As part of the Republicans’ deregulation efforts, the House of Representatives voted earlier this month to pass a bill to undue major laws that regulate Wall Street. The following explains the proposed changes to Dodd-Frank:
- The bill intends to eradicate the “Volcker Rule.” This rule was set in place to prevent banks from making risky investments with their customer deposits. It was included in Dodd-Frank to essentially separate commercial from investment banking due to the uninhabited trading that directly contributed to the financial crisis.
- Looser Liquidity Rules. Dodd-Frank had set liquidity rules for Banks with more than $50 billion in assets. These banks are required to undergo a “stress test” every year. This was put in place as regulators worried the banks may lose their ability to provide loans during a recession. Under the new bill, these banks would only have to conduct the test every two years instead of annually.
- Eliminate ways to shut down struggling banks. The bill would also add a new chapter in the bankruptcy code to allow failing banks & other financial companies to be unwound through bankruptcy rather than relying on bailouts or government-imposed restructuring. The Dodd-Frank allowed the Federal Deposit Insurance Corporation the authority to do just that, and dismantle these insolvent institutions to be able to understand the impact on the financial environment.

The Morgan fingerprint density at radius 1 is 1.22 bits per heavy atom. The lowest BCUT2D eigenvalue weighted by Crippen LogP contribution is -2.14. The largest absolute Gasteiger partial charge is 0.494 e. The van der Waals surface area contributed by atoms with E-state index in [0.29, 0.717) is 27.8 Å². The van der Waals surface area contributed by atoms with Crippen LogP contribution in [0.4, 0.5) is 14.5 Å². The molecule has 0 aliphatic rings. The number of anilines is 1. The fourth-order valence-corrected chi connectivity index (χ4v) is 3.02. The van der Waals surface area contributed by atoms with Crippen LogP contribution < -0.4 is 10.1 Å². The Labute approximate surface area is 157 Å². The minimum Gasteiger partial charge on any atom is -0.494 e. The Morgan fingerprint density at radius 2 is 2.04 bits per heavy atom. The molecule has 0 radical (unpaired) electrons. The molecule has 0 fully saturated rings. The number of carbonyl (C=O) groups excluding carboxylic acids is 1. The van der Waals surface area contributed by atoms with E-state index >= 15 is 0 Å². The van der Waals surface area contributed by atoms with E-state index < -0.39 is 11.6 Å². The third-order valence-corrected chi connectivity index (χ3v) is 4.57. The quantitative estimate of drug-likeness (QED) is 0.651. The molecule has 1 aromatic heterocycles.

- Weaken the Consumer Financial Protection Bureau.The CFPB, which has aggressively cracked down on fraudulent financial products, is independently funded by the Federal Reserve. The new bill proposes that the funding would instead come from congressional seizures. The bill also would give the president the ability to fire the CFPB Director at will.
- Remove “Too-Big-To-Fail” Designation.The provision in Dodd-Frank, intensified regulation of institutions at $50 billion in assets (To-Big-To-Fail companies). The Luetkemeyer measure in the new bill would essentially strip the “too-big-to-fail” provision from Dodd-Frank. It would take away authority of the Financial Stability Oversight Council to designate non-bank financial institutions, such as insurance companies, as “systemically important,” as well as aim to raise the asset metric.
- Eliminate fiduciary rule.One provision in the Financial Choice Act would erase the Labor Department’s fiduciary rule, which requires financial advisers working with retirement account holders to act in the best interest of their clients. Also, it would prevent the Labor Department from going forward with any other rule, without the Securities and Exchange Commission creating a rule first.